Modern techniques allow for specifically tracing and optogenetically stimulating oxytocin receptor-expressing neurons in different brain regions in order to observe the effects on thirst-related neural circuits or social behavior-related circuits [13, 14]. A recent study has discovered that oxytocin promotes the survival and maturation of newborn neurons in the hippocampus via its receptor [15]. Stimulation of neurogenesis in the hippocampus by oxytocin has been observed in previous studies [16]. This finding could be extended to other brain areas as one study has already proved neurogenesis in oxytocin-containing neurons in the hypothalamus [17]. Moreover, oxytocin may affect expression of neurotrophic factors such as the brain-derived neurotrophic factor (BDNF) and the nerve growth factor (NGF), which contribute to neural plasticity [18]. In the following study, we have observed that oxytocin affects the expression of neuron and glial markers in the brain [19]. Therefore, it can be suggested that the oxytocin system is involved in the regulation of development of neuronal precursor cells in the brain. This is in line with the recent study suggesting the role of oxytocin in neural progenitors [3]. The authors concluded that exposure to oxytocin increases generation of neurons and decreases production of oligodendrocytes and astrocytes [3]. It is generally accepted that oxytocin receptors are localized in neurons and glial cells as well; however, the majority of studies are focused on the effects of oxytocin on excitability of the neuron cell membrane [20].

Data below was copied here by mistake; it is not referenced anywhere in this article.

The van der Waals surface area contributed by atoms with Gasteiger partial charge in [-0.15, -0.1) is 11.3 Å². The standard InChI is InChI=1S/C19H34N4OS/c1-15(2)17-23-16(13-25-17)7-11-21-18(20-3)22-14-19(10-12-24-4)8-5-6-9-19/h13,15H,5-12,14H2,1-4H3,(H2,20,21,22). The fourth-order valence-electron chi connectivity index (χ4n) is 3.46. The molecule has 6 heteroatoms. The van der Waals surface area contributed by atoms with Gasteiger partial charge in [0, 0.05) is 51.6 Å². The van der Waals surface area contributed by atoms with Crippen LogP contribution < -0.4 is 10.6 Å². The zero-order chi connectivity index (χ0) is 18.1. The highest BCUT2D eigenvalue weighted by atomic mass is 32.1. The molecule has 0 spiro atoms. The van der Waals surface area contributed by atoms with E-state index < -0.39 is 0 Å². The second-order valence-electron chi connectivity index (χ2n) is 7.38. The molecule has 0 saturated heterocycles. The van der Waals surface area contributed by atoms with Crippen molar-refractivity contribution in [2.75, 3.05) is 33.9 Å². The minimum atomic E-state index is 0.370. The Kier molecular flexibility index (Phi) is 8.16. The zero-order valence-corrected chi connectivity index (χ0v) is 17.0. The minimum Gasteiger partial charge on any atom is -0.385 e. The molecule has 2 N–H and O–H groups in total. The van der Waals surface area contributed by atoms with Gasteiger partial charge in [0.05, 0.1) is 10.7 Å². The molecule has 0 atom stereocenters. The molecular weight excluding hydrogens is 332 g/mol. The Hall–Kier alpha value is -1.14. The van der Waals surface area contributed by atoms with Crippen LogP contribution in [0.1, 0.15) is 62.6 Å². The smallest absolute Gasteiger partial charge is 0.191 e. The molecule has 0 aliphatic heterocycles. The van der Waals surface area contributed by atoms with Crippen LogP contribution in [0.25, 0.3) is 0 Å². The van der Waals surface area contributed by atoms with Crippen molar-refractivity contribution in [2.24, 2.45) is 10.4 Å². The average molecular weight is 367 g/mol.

Neurons constantly undergo structural and functional alterations as part of a process called synaptic plasticity; therefore, there is no doubt that oxytocin could affect synaptic activity at many levels of regulation. A recent study has demonstrated that the oxytocin receptor mRNA could be detected during mouse embryonal development in both sexes, although females appear to have more of the oxytocin receptor mRNA than males [21]. These differences between males and females may relate to hormonal differences, which alter oxytocin signaling. These findings are especially important in the context of development of neural circuits and their potential alterations. It is necessary to emphasize that some studies suggest that oxytocin inhibits fetal neurons resulting in the switch of GABAergic neurons from excitatory to inhibitory [22, 23]. Oxytocin receptors in neurons could represent a critical factor in organizing neural circuitry and the development of social behavior.

3. The Role of Oxytocin in Neural Circuits